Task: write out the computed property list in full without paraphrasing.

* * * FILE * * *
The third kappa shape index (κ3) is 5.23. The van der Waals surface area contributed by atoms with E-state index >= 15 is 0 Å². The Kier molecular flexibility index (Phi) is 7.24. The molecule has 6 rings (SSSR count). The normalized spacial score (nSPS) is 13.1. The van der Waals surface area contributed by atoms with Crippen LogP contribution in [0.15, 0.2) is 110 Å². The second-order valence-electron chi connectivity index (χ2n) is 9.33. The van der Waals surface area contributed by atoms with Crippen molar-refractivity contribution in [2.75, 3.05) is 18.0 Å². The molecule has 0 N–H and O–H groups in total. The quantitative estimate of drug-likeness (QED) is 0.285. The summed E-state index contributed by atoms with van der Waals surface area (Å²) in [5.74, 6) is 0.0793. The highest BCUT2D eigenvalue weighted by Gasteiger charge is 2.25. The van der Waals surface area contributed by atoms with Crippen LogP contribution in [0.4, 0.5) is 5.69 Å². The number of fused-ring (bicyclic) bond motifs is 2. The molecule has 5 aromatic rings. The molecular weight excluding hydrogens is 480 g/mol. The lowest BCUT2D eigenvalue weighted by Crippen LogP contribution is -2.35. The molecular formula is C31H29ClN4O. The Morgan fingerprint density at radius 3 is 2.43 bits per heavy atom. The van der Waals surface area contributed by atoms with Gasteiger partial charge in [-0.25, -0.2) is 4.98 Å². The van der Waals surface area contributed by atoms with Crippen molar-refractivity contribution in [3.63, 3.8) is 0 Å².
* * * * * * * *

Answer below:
The third kappa shape index (κ3) is 5.23. The van der Waals surface area contributed by atoms with E-state index >= 15 is 0 Å². The Kier molecular flexibility index (Phi) is 7.24. The molecule has 6 rings (SSSR count). The normalized spacial score (nSPS) is 13.1. The van der Waals surface area contributed by atoms with Crippen LogP contribution in [0.15, 0.2) is 110 Å². The second-order valence-electron chi connectivity index (χ2n) is 9.33. The van der Waals surface area contributed by atoms with Crippen molar-refractivity contribution in [2.75, 3.05) is 18.0 Å². The molecule has 0 N–H and O–H groups in total. The quantitative estimate of drug-likeness (QED) is 0.285. The summed E-state index contributed by atoms with van der Waals surface area (Å²) in [5.74, 6) is 0.0793. The highest BCUT2D eigenvalue weighted by Gasteiger charge is 2.25. The van der Waals surface area contributed by atoms with Crippen LogP contribution in [0.4, 0.5) is 5.69 Å². The number of fused-ring (bicyclic) bond motifs is 2. The molecule has 5 aromatic rings. The molecular weight excluding hydrogens is 480 g/mol. The lowest BCUT2D eigenvalue weighted by Crippen LogP contribution is -2.35. The molecular formula is C31H29ClN4O. The Morgan fingerprint density at radius 3 is 2.43 bits per heavy atom. The van der Waals surface area contributed by atoms with Gasteiger partial charge in [-0.25, -0.2) is 4.98 Å². The van der Waals surface area contributed by atoms with Crippen molar-refractivity contribution in [3.63, 3.8) is 0 Å².